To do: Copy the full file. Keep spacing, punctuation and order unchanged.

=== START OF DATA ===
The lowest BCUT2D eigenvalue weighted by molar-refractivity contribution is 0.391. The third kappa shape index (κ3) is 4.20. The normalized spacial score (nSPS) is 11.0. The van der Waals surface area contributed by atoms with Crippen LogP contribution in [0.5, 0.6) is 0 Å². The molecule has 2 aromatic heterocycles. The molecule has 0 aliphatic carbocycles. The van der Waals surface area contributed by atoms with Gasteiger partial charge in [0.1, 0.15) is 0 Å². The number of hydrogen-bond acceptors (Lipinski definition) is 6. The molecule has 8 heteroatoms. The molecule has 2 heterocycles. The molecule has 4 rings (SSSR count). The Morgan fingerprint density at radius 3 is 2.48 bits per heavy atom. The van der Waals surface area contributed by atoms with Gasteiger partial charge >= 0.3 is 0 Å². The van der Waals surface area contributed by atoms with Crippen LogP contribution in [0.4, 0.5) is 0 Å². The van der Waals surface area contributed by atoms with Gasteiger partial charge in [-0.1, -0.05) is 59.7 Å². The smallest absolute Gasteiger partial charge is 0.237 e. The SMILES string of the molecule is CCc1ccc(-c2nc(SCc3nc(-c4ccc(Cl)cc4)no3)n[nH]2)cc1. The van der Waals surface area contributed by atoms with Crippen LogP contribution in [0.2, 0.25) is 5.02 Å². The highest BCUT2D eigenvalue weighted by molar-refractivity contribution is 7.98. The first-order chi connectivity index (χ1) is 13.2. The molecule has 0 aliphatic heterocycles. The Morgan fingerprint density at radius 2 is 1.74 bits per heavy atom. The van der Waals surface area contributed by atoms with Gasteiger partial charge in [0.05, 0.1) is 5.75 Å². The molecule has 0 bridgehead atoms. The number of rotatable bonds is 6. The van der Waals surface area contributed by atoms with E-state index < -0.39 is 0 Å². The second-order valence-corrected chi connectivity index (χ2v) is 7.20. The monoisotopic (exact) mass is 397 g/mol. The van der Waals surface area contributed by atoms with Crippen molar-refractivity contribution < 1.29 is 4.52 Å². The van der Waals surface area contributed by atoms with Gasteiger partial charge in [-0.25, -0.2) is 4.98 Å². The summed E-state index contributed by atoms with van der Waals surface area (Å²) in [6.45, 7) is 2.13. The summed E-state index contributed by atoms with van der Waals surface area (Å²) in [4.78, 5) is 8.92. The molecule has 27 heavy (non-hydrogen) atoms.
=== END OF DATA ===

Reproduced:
The lowest BCUT2D eigenvalue weighted by molar-refractivity contribution is 0.391. The third kappa shape index (κ3) is 4.20. The normalized spacial score (nSPS) is 11.0. The van der Waals surface area contributed by atoms with Crippen LogP contribution in [0.5, 0.6) is 0 Å². The molecule has 2 aromatic heterocycles. The molecule has 0 aliphatic carbocycles. The van der Waals surface area contributed by atoms with Gasteiger partial charge in [0.1, 0.15) is 0 Å². The number of hydrogen-bond acceptors (Lipinski definition) is 6. The molecule has 8 heteroatoms. The molecule has 2 heterocycles. The molecule has 4 rings (SSSR count). The Morgan fingerprint density at radius 3 is 2.48 bits per heavy atom. The van der Waals surface area contributed by atoms with Gasteiger partial charge >= 0.3 is 0 Å². The van der Waals surface area contributed by atoms with Crippen LogP contribution in [0.4, 0.5) is 0 Å². The van der Waals surface area contributed by atoms with Gasteiger partial charge in [-0.1, -0.05) is 59.7 Å². The smallest absolute Gasteiger partial charge is 0.237 e. The SMILES string of the molecule is CCc1ccc(-c2nc(SCc3nc(-c4ccc(Cl)cc4)no3)n[nH]2)cc1. The van der Waals surface area contributed by atoms with Crippen LogP contribution in [0.2, 0.25) is 5.02 Å². The highest BCUT2D eigenvalue weighted by molar-refractivity contribution is 7.98. The first-order chi connectivity index (χ1) is 13.2. The molecule has 0 aliphatic heterocycles. The Morgan fingerprint density at radius 2 is 1.74 bits per heavy atom. The van der Waals surface area contributed by atoms with Gasteiger partial charge in [0.05, 0.1) is 5.75 Å². The molecule has 0 bridgehead atoms. The number of rotatable bonds is 6. The van der Waals surface area contributed by atoms with E-state index < -0.39 is 0 Å². The second-order valence-corrected chi connectivity index (χ2v) is 7.20. The monoisotopic (exact) mass is 397 g/mol. The van der Waals surface area contributed by atoms with Crippen molar-refractivity contribution < 1.29 is 4.52 Å². The van der Waals surface area contributed by atoms with Gasteiger partial charge in [-0.25, -0.2) is 4.98 Å². The summed E-state index contributed by atoms with van der Waals surface area (Å²) in [6.45, 7) is 2.13. The summed E-state index contributed by atoms with van der Waals surface area (Å²) in [4.78, 5) is 8.92. The molecule has 27 heavy (non-hydrogen) atoms.